Penny Slinger and Polly Borland did not become artists to be likable. The duo have had long, polymorphous, and disruptive careers. London-born Slinger, 76, uses the erotic and divine as lenses through which to apprehend and dissect femininity. Melbourne-raised Borland, 64, investigates celebrity, abjection, ego, and authenticity through her genre-bending photographic practice. Over the past few years, the two have come together to play with the aging female form and its possibilities. The fruit of their rich collaboration, “Playpen,” is on display at Lyles & King in New York starting today. CULTURED took this opportunity to chat with Slinger and Borland about using the camera as a mirror, exploring fluidity beyond gender, and rescuing older women from invisibility.
CULTURED: What instincts came up in the collaborative process of making this show?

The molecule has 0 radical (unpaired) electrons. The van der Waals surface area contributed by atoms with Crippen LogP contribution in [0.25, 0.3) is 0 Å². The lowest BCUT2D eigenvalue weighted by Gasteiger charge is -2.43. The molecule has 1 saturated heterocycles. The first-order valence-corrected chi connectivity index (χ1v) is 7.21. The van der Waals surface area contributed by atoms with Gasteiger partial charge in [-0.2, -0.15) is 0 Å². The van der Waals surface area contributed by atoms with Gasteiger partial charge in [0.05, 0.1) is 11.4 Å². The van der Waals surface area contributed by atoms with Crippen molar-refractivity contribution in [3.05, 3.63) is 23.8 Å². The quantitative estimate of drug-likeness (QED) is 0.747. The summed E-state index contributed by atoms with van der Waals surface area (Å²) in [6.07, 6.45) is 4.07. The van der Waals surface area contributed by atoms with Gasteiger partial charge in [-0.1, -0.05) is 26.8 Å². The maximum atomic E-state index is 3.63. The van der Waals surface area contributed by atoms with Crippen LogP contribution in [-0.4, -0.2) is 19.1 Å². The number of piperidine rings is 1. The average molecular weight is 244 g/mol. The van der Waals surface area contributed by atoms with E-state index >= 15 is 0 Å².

Penny Slinger: It was an alchemical journey that we went on together, stimulated by Polly coming to me and saying that she felt kind of stuck and wanted to collaborate.
Polly Borland: I hadn't lived in Australia for over 30 years, and I somehow got stuck there for a year and a half when the pandemic hit. I had a show opening at Nino Mier, my gallery in LA, and they were all selfies of me. It was the first time I had revealed myself in that way in my work, and I wasn't there for the opening. I had no real birthing moment with the work, and I felt lost. Penny and I had done a talk a few years before on “reframing the muse.” So, when I came back to LA, I emailed her.
I put myself in the role of the muse, and it was a journey of transformation. We used each session as a playground where Penny would oversee the play but got to play as well. It was a very safe environment for me to be free, and in a body that was 20 pounds heavier because of Covid. There were a lot of things that normally I would have been extremely self-conscious about … For me, the camera is a tool of control, and to relinquish that control to another person, albeit an artist and someone that is in sympathy with me, was a big step.